GREENSBURG — Anyone who’s ever traveled internationally – especially to any third-world country – has probably been counseled to, “Don’t drink the water.”
Even a large portion of people who’ve never traveled outside the United States are probably familiar with that handy, potentially life-saving recommendation.
There’s one bit of advice, though, that most people in America, regardless of their travels, have probably never encountered. It’s a fragment of wisdom that probably would have saved Decatur County Memorial Hospital (DCMH) OB/GYN nurse Tammy Sidell, RN, a great deal of suffering during her recent philanthropic trip to Zimbabwe had she known it: “Don’t drink the guinea fowl broth” – at least, not without boiling it first.
The “broth” incident happened on the next-to-last day of Sidell’s January trip with FAME (Fellowship Associates of Medical Evangelism), a faith-based, philanthropic-relief organization that provides free medical care in third-world countries, focusing largely on Haiti and various African nations.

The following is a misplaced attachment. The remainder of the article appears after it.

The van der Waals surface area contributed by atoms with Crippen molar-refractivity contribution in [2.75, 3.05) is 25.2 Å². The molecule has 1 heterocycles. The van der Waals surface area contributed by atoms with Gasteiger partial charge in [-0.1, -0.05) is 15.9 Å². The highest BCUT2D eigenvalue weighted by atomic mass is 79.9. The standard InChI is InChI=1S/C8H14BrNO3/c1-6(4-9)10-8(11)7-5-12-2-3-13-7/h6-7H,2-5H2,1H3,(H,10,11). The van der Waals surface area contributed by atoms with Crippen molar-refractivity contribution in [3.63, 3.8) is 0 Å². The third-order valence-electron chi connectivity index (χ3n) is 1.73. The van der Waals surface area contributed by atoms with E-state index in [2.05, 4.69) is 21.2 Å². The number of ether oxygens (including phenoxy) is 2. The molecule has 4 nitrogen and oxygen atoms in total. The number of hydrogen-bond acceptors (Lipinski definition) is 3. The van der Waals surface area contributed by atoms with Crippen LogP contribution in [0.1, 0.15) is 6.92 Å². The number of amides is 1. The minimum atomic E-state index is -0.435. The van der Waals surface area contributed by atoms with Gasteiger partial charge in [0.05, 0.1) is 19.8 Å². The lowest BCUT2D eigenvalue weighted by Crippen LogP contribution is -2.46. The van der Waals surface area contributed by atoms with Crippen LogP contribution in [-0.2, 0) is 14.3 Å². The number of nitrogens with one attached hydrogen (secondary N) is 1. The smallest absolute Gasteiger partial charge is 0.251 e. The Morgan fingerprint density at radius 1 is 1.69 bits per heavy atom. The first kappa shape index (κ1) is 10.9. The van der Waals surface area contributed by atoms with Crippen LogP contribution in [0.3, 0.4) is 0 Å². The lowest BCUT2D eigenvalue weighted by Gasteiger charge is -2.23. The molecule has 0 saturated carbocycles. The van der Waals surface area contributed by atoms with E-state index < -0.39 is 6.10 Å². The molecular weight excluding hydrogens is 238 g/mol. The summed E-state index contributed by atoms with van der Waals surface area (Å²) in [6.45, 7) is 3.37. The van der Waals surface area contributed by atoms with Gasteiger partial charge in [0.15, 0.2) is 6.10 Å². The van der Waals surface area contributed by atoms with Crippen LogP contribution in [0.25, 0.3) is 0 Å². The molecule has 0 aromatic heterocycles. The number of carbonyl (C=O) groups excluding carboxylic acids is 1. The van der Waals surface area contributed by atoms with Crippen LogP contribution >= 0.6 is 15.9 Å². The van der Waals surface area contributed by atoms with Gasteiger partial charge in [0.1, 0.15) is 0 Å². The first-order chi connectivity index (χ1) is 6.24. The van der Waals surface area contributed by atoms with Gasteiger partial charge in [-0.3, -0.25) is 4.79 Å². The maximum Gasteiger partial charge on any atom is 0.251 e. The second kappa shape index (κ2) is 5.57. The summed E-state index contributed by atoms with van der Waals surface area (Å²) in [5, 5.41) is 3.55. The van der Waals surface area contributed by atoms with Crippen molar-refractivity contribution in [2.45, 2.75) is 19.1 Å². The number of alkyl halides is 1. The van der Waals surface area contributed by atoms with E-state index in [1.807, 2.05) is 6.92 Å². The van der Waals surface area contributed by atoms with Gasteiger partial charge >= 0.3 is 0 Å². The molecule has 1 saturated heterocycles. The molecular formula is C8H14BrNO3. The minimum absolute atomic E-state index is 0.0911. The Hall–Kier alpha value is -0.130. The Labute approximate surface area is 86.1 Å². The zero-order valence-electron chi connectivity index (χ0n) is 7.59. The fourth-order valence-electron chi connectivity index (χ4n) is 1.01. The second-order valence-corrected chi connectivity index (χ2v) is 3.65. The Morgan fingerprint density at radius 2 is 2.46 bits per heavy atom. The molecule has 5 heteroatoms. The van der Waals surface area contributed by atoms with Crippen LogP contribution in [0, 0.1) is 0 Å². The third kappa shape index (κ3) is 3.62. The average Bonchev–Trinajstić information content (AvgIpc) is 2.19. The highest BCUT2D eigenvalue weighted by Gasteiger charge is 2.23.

According to the group’s website (fameworld.org), “FAME exists to provide healing for the whole man through medicine and evangelism.”
Sidell is an enthusiastic member of FAME and has been part of eight mission trips in her three years with the group. During the January trip to Zimbabwe, she estimated, about nine people came along. That team consisted of doctors, other medical professionals and non-medical personnel as well, since FAME welcomes any and all – regardless of medical training – to volunteer for the organization’s non-profit missions.
FAME, Sidell said, is part of the World Health Organization (WHO), an arm of the United Nations that functions to promote and improve the health of the international community.
The WHO, explained Sidell, focuses intensely on third-world nations, where over-population and rampant poverty make it difficult-to-impossible for citizens to receive even the most basic medical care. The United States, she said, pays an annual fee to be part of the WHO, which is expected of each of the world’s developed, affluent nations.